Prior to acceptance to this program, students are required to have successfully completed the coursework equivalent to a content area major in the field they wish to teach. All content area majors and minors, or their equivalencies, must correspond to those content areas approved by the Michigan Department of Education for Siena Heights University. Siena Heights University is currently authorized to offer the following majors for secondary certification: Art, Biology, Chemistry, English, History, Mathematics, Social Studies and Spanish.

What will the program actually look like?

A cohort group of no more than 15 students will be selected to begin the program during the summer of 2016. Acceptance to the cohort group will be highly competitive. Completing transcript evaluations, interviews, and meeting application requirements will not guarantee acceptance to the program. Program acceptance will be determined by the members of Siena’s Teacher Education Committee.

In essence, the program consists of 30 semester hours, a combination of hands-on field work and 5 university courses. A full- time commitment by students to the program is required. Financial aid possibilities are available through the Siena Heights University Financial Aid Office.

The program begins with an Introduction to the Teaching Profession course and a Perspectives In American Education course that will meet both during the summer of 2016 (class will meet from 9 a.m. until 6 p.m. on dates decided on by the faculty and cohort: tentatively scheduled for selected Saturdays throughout the summer). The fall semester will run from the end of August 2016 through the end of the traditional fall semester. The winter semester will begin in January 2017 and run through the end of the traditional spring semester. Successful completion of the coursework and fieldwork will result in students applying for secondary provisional certification in May 2017.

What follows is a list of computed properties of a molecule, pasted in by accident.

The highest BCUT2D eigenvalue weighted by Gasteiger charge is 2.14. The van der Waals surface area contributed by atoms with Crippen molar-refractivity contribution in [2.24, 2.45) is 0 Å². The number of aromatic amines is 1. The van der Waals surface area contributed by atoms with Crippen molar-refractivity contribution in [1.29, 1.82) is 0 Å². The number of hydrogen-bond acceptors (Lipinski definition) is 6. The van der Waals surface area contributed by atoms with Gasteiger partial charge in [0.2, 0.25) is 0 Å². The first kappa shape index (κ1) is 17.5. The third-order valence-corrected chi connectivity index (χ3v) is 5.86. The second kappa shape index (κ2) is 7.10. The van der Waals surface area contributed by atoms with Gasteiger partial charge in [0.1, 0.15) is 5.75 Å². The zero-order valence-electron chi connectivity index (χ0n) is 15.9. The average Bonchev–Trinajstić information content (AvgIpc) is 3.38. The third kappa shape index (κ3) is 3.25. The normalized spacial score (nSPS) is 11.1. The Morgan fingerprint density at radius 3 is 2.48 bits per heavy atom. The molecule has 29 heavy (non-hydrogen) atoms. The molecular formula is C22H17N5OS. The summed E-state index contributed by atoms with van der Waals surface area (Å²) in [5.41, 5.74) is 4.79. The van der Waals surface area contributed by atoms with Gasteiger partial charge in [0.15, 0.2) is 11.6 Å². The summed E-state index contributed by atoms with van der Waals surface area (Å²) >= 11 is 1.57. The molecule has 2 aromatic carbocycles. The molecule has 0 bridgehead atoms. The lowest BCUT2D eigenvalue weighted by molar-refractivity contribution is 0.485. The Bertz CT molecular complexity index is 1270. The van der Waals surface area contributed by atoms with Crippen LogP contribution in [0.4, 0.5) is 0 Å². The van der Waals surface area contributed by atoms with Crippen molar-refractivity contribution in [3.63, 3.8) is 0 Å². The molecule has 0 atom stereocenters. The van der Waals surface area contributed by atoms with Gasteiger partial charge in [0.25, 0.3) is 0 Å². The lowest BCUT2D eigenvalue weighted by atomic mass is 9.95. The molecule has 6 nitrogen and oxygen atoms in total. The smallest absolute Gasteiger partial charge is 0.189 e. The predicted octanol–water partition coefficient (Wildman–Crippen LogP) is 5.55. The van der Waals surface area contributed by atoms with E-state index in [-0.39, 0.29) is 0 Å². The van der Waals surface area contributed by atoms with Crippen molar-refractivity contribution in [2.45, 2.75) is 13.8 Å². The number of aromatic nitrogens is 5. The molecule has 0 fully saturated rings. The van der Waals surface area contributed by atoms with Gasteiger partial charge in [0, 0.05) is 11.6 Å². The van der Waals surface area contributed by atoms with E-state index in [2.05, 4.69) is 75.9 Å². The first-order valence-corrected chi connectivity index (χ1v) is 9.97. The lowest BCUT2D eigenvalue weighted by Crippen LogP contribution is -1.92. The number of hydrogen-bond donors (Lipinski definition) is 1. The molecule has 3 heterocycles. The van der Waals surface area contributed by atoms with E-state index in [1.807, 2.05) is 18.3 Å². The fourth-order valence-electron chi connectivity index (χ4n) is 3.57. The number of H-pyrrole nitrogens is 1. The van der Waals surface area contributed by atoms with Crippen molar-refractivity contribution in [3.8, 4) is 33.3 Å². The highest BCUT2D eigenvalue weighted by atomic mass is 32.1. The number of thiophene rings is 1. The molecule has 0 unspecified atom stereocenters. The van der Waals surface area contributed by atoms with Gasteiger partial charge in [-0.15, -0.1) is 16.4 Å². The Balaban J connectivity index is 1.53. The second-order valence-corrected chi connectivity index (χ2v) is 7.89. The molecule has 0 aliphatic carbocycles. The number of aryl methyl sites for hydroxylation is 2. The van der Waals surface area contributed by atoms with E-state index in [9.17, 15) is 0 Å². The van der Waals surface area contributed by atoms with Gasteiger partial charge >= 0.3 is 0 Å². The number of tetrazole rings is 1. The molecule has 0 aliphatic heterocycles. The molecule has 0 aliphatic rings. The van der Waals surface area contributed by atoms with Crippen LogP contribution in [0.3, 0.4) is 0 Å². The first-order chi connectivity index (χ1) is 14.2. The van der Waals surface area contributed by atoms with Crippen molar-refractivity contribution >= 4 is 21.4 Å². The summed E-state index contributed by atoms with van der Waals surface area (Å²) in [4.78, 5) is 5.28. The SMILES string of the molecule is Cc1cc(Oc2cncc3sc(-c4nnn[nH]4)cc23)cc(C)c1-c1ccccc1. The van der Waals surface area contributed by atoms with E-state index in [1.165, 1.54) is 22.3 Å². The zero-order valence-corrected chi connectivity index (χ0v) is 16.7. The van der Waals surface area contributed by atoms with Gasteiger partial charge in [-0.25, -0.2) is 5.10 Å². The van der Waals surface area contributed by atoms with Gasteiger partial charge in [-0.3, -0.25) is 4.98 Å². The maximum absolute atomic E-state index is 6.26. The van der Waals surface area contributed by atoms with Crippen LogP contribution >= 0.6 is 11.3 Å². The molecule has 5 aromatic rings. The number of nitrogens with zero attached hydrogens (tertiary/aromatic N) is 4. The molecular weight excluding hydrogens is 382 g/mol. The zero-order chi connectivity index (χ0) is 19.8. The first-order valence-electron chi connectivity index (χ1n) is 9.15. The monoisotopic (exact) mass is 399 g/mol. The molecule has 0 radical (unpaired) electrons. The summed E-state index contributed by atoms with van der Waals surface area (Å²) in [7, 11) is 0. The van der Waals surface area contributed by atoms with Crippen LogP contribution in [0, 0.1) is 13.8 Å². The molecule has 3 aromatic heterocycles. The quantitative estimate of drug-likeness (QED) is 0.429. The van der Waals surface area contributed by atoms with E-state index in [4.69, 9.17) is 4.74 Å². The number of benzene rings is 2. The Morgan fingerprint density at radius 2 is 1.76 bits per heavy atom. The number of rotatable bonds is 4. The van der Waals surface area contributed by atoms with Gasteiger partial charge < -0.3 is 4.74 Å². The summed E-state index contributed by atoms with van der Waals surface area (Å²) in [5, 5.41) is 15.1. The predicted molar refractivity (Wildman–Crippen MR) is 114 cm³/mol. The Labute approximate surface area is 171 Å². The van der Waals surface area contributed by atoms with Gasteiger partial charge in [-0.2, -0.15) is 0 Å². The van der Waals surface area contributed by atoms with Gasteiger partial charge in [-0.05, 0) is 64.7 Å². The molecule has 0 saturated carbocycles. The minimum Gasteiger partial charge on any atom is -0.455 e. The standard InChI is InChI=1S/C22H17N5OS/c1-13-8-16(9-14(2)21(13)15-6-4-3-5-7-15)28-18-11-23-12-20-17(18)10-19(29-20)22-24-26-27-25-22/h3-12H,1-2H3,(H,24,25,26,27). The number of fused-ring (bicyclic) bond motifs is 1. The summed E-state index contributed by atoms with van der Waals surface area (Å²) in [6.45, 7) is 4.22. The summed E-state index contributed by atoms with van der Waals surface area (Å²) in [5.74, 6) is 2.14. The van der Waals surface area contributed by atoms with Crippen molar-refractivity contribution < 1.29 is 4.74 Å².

Prior to Formal Application:

Students wishing to apply to the Post-Baccalaureate Intensive Certification Program will need to meet with Sally Rae, Coordinator for Elementary and Secondary Programs to discuss their major and determine whether additional coursework is necessary to complete program requirements in those majors.

While meeting with Sally, students will also need to discuss the details of Michigan’s teacher testing process. Passage of the Michigan Tests for Teacher Certification is required prior to application to the program. Students will need to pass both the Professional Readiness Exam (PRE) and the content area test within their majors. Students interested in the Intensive Certification Program are urged to register for the appropriate tests as soon as possible. Registration materials are always available in the Division of Education office or on line:    

These tests are only given five times a year (January, April, July, October and November) and are given at 11 testing locations around the state of Michigan.



Application Materials to the Program:

Application to the Post-Baccalaureate Intensive Certification Program requires:

• Completion of Siena Heights University Admission’s Application;